Third-party apps: Bad news for security

My IDG news service colleague Jeremy Kirk has an interesting article on some new Secunia research regarding third-party apps.

Here are some of the more interesting parts:

The number of vulnerabilities in software commonly found on PCs shot up by an astounding 71 percent between 2009 and 2010, mostly due to problems in third-party applications rather than in the Windows OS or Microsoft apps, said Stefan Frei, research analyst director for Secunia. The company released its annual vulnerability report on Tuesday.

"When we dig deeper we find the main contributor is not vulnerabilities in Microsoft products but vulnerabilities in third-party products," Frei said. "Traditionally we still perceive Microsoft programs and the Microsoft operating system to be the main culprit, the main threat. However, this has changed."

For its report, Secunia used data from its Personal Software Inspector (PSI) application, which analyzes PCs to see if the installed programs have the latest patches. The PSI has been installed on more than 3 million computers.

Of the top 50 most commonly installed software products, 26 were made by Microsoft and 24 other applications came from a total of 14 third-party vendors, Frei said. In 2010, users had about four times more vulnerabilities in the third-party vendor products than in the Microsoft applications.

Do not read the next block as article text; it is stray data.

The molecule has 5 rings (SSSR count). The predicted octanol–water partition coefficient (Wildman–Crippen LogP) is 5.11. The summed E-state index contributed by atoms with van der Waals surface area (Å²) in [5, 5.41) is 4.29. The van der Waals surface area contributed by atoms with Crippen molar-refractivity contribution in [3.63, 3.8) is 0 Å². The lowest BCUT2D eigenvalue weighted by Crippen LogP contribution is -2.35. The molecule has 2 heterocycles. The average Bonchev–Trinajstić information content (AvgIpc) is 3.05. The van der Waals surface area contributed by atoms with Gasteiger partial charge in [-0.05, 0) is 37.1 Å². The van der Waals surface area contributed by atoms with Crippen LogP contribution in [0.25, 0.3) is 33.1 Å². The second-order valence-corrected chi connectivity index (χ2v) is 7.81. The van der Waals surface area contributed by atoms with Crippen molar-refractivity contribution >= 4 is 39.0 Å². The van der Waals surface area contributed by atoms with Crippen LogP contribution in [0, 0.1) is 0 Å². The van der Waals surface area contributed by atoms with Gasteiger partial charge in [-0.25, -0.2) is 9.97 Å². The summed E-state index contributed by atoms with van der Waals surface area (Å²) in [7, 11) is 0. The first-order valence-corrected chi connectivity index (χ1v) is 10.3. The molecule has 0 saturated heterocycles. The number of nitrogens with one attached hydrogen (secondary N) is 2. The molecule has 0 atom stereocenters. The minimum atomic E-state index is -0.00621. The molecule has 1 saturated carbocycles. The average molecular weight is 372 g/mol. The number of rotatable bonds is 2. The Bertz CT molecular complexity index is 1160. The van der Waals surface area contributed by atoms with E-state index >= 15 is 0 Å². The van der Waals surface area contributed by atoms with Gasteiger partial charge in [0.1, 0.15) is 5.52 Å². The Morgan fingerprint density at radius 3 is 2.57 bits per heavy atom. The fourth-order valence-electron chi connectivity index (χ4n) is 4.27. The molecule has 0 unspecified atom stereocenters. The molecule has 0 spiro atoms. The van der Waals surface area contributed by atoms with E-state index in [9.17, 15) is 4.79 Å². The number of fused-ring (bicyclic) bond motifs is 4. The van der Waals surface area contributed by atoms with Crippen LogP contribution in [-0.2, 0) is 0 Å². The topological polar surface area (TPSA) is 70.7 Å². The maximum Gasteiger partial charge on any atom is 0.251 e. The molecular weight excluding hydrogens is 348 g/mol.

Here's a bit more from an e-mail Secunia sent me this morning:

This key trend is primarily the result of vulnerabilities found in third-party (non-Microsoft) programs, which are also much harder to patch due to a lack of a unifying patch mechanism.

This lack of unity and automation, coupled with the sheer complexity of IT systems and lack of user awareness about patching, results in a lengthy process. For example, end-users with the average software portfolio installed on their PCs will need to master around 14 different update mechanisms from individual vendors to update their programs and keep their IT systems protected against vulnerabilities. As a result, there is a huge delay from the point in time when vulnerabilities are discovered and details reach cybercriminals, before users and corporate security teams actually deploy the appropriate security updates.

Despite vulnerabilities being the weakest point in modern IT systems, the main challenge is to educate users and IT administrators/departments to prioritise the deployment of security updates. Even users who are aware of the dangers of unpatched third-party programs often do not update in a timely fashion due to:

• Lack of complete inventory details

• Patching is often regarded as a secondary security measure

• Third-party programs are not yet perceived as the preferred attack vector by non-security staff

• Security updates are complex to navigate and deploy

This isn't surprising to me. There's an app for everything out there, and people tend to download any app that will help them with whatever pressing task they're trying to solve at that moment.

When you have a problem to solve, the last thing on your mind is security.

I'm guilty myself.

I've downloaded third-party apps without thinking when I've run into problems with my podcasting tools. I've done it at other times. I'm human, and to be human is to do stupid things sometimes.

That's why it's good to see research like this. it reminds me that I need to be careful.

May it do the same for you.

--Bill Brenner

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